“Surplus” in the context of this show is used in a generally negative sense, indicating leftover people who aren’t particularly useful or needed. The housemates, who are unemployed and broke, acknowledge their lowly standing in society and refer to themselves self-deprecatingly as surplus humans.
Ha-ni’s quest for personhood isn’t strictly dependent upon her finding a job, but to her mind the issue becomes inextricably entangled with her quest for love. And despite sounding like the drama’s premise was conceived as the product of a throwaway joke (“mermaid” = in-uh, “surplus” = ing-yuh), the job-seeking motif does make for story turns that are meant to resonate with the young generation that the drama depicts and sees as its target audience. In more wordplay, the housemates have revised the name of their home, Fate House (“fate” = in-yeon), to Surplus House.
What I appreciate about the show is that the plight of the unemployed is treated with some sensitivity, but not mawkishly so. To the contrary, the drama mostly pokes light fun at the topic; it has fun depicting the gimmickry and desperate measures to which people resort, like exploiting connections and attempting to go viral to parlay insta-fame into employment opportunities. Shame takes a backseat to efficacy, because the job offer is paramount.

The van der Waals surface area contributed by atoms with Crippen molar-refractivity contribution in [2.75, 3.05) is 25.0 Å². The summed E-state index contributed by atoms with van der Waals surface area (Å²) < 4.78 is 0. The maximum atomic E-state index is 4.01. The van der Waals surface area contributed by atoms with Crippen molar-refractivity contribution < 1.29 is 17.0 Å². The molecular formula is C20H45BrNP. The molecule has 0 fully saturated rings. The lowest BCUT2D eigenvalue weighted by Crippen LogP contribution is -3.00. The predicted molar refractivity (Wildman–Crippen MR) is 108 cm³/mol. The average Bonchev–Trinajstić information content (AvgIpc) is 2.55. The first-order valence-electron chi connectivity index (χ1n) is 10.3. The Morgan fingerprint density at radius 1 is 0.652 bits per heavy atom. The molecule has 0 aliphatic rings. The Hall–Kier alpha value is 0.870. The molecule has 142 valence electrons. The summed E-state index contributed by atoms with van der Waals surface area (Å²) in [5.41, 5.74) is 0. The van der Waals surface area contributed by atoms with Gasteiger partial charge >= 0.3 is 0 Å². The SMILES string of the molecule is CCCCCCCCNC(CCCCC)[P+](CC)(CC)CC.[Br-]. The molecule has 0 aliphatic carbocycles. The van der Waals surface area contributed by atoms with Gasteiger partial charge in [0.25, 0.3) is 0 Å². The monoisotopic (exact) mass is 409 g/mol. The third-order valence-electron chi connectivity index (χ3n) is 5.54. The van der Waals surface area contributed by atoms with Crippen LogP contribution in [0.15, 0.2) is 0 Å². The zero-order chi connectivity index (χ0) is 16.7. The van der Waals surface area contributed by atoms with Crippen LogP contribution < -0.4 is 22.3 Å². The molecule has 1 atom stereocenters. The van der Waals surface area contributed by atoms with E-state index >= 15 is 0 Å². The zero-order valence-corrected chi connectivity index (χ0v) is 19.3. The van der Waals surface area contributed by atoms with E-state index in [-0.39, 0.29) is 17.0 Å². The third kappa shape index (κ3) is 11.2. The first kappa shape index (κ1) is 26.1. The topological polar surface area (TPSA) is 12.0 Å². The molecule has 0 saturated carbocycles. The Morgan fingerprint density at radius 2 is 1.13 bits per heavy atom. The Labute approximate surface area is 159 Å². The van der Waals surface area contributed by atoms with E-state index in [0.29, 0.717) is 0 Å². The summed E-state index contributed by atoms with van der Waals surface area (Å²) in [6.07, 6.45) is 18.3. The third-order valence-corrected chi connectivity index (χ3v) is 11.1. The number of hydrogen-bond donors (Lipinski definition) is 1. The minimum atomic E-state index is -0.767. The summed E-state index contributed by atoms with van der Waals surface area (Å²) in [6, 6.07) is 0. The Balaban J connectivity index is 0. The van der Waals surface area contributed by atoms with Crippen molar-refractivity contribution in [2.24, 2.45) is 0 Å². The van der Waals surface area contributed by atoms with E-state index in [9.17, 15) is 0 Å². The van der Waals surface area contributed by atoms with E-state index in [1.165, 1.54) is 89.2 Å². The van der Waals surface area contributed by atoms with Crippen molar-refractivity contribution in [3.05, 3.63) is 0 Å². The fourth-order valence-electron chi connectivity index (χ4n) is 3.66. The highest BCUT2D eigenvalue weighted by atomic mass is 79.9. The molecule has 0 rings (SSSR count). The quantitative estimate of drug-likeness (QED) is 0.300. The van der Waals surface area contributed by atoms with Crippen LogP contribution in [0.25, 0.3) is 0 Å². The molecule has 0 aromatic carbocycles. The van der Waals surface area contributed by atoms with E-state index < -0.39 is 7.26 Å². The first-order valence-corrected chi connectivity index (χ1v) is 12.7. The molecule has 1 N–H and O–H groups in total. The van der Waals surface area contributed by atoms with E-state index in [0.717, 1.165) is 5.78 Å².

The characters aren’t treated as mere victims of the brutal corporate system, either—that would be too heavy-handed. So we see them goofing off and having fun and trying to live their daily lives to some extent, while remaining painfully aware that life doesn’t “really” begin until they land that job.
Because the tone of the show skews primarily wacky, the occasional flashes of insight into the characters’ vulnerabilities pack an extra punch in the brief moments when they crop up. Hyun-myung displays a chink in the armor when he overhears himself described as a lost cause who’ll never amount to anything, and struggles to put up a cheerful front. You feel a similar pang when his thrill over being interviewed gets trampled by his interviewers, who say condescendingly that he should just stick to art. Gee, I wonder why he didn’t think of that. Maybe all the starving clouded his logic.